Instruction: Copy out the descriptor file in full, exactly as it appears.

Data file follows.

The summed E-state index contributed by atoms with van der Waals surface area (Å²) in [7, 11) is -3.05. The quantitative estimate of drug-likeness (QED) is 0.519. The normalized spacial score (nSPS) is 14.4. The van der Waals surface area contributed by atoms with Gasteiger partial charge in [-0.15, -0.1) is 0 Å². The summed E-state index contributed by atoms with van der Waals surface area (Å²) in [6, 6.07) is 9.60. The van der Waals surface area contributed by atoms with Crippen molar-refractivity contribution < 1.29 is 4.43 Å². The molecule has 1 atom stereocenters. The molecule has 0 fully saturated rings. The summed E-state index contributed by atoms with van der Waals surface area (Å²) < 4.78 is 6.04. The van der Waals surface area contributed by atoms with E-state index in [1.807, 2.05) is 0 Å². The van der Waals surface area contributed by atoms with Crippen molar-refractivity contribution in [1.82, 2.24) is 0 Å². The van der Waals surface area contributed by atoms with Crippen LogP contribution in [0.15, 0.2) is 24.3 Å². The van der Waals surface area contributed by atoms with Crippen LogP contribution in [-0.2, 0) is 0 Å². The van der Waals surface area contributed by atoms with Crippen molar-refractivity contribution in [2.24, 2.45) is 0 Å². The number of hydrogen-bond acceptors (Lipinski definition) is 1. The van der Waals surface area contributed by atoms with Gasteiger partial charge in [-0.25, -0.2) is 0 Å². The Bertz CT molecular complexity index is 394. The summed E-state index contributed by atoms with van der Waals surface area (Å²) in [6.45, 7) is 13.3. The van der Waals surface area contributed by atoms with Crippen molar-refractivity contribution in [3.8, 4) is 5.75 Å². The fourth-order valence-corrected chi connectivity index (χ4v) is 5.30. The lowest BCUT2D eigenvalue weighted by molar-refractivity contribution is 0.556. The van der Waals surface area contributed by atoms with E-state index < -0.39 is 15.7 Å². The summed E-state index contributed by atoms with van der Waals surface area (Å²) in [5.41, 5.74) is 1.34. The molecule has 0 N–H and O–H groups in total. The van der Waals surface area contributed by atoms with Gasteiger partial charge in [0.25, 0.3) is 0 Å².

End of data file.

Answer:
The summed E-state index contributed by atoms with van der Waals surface area (Å²) in [7, 11) is -3.05. The quantitative estimate of drug-likeness (QED) is 0.519. The normalized spacial score (nSPS) is 14.4. The van der Waals surface area contributed by atoms with Gasteiger partial charge in [-0.15, -0.1) is 0 Å². The summed E-state index contributed by atoms with van der Waals surface area (Å²) in [6, 6.07) is 9.60. The van der Waals surface area contributed by atoms with Crippen molar-refractivity contribution < 1.29 is 4.43 Å². The molecule has 1 atom stereocenters. The molecule has 0 fully saturated rings. The summed E-state index contributed by atoms with van der Waals surface area (Å²) < 4.78 is 6.04. The van der Waals surface area contributed by atoms with E-state index in [1.807, 2.05) is 0 Å². The van der Waals surface area contributed by atoms with Crippen molar-refractivity contribution in [1.82, 2.24) is 0 Å². The van der Waals surface area contributed by atoms with Crippen LogP contribution in [0.15, 0.2) is 24.3 Å². The van der Waals surface area contributed by atoms with Crippen LogP contribution in [-0.2, 0) is 0 Å². The van der Waals surface area contributed by atoms with Crippen molar-refractivity contribution in [2.24, 2.45) is 0 Å². The number of hydrogen-bond acceptors (Lipinski definition) is 1. The van der Waals surface area contributed by atoms with Gasteiger partial charge in [-0.25, -0.2) is 0 Å². The Bertz CT molecular complexity index is 394. The summed E-state index contributed by atoms with van der Waals surface area (Å²) in [6.45, 7) is 13.3. The van der Waals surface area contributed by atoms with Crippen molar-refractivity contribution in [3.8, 4) is 5.75 Å². The fourth-order valence-corrected chi connectivity index (χ4v) is 5.30. The lowest BCUT2D eigenvalue weighted by molar-refractivity contribution is 0.556. The van der Waals surface area contributed by atoms with E-state index < -0.39 is 15.7 Å². The summed E-state index contributed by atoms with van der Waals surface area (Å²) in [5.41, 5.74) is 1.34. The molecule has 0 N–H and O–H groups in total. The van der Waals surface area contributed by atoms with Gasteiger partial charge in [0.25, 0.3) is 0 Å².